5. What to include: a walk cycle
The walk cycle is often considered to be the cornerstone of character animation, so it’s important to have a great one in your reel, at least at the beginning of your career. A convincing walk requires a deep understanding of body mechanics, since it involves complex movements of various body parts, including the legs, arms, torso, and head.
Although animating a walk may seem like a straightforward task, it is more complex than most people think, especially for young animators. Remember: each character has their own unique personality, and they require a specific walk cycle to convey it. Whether they are goofy, dismissive, or savage, their walk cycle must reflect their personality vividly.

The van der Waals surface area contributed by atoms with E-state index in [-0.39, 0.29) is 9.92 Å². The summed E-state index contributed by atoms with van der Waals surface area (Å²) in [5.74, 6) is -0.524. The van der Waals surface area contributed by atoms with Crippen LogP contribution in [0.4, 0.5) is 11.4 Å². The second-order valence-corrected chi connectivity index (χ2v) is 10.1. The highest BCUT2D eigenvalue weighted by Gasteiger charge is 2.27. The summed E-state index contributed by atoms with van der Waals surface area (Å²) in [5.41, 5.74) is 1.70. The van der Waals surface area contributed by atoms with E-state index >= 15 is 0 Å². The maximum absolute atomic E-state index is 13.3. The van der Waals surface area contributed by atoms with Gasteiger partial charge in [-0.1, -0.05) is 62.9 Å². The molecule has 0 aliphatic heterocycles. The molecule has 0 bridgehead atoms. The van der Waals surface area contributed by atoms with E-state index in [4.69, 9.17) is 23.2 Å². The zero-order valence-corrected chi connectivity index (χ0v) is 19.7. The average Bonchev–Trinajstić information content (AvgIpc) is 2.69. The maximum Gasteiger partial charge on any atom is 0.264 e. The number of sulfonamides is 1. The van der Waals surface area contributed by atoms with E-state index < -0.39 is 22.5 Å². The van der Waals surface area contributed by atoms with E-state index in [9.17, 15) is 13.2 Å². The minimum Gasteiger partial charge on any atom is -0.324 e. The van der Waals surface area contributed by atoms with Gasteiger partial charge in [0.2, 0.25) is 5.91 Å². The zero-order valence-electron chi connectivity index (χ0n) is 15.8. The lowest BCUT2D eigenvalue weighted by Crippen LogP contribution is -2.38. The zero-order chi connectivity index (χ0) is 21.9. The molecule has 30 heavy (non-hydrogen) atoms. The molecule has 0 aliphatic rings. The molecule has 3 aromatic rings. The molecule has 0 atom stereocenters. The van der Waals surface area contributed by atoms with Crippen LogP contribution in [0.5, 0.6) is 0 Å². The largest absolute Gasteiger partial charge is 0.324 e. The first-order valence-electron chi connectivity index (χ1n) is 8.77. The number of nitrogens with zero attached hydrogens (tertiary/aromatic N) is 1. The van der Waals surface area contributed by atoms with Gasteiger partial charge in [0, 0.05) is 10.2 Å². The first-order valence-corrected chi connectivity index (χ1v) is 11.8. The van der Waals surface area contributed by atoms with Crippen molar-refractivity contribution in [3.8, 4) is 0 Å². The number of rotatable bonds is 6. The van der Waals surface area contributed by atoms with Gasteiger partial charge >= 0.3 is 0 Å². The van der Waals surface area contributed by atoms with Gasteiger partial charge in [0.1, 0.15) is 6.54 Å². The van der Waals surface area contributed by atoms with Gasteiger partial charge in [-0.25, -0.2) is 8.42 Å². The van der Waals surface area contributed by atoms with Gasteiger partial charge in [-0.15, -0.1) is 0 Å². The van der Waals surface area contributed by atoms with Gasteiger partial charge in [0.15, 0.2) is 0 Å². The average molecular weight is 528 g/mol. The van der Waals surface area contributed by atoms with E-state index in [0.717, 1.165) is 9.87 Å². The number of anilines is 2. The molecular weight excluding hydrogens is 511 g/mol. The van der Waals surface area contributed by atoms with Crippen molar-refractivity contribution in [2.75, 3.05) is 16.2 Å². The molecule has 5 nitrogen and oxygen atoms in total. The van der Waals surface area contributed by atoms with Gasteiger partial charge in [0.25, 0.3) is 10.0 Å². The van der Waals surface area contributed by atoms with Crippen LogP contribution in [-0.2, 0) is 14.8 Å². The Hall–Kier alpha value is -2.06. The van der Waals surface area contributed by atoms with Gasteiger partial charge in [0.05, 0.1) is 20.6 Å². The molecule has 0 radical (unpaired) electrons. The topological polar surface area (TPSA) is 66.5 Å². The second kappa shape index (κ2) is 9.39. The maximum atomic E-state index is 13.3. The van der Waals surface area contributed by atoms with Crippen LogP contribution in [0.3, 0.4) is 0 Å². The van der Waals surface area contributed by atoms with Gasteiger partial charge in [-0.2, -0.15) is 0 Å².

For example, during my time at Disney, I had the opportunity to animate Tong from Raya and the Last Dragon. It was a challenging yet rewarding experience, and I was able to incorporate Tong’s personality into his walk cycle. In the video above, you can sense that Tong is happy and satisfied. Maybe he just finished a chore, and is on the way home, where his wife and family are waiting for him.
6. What to include: non-verbal pantomime and physicality
Pantomime is a form of animation where characters express themselves without words. It relies solely on body language, facial expressions, and gestures to tell a story.
Including non-verbal animation in your reel highlights your ability to express a character’s emotions and intentions effectively. It also showcases your ability to convey a character’s physicality, emphasizing their weight, balance, and interactions with the environment.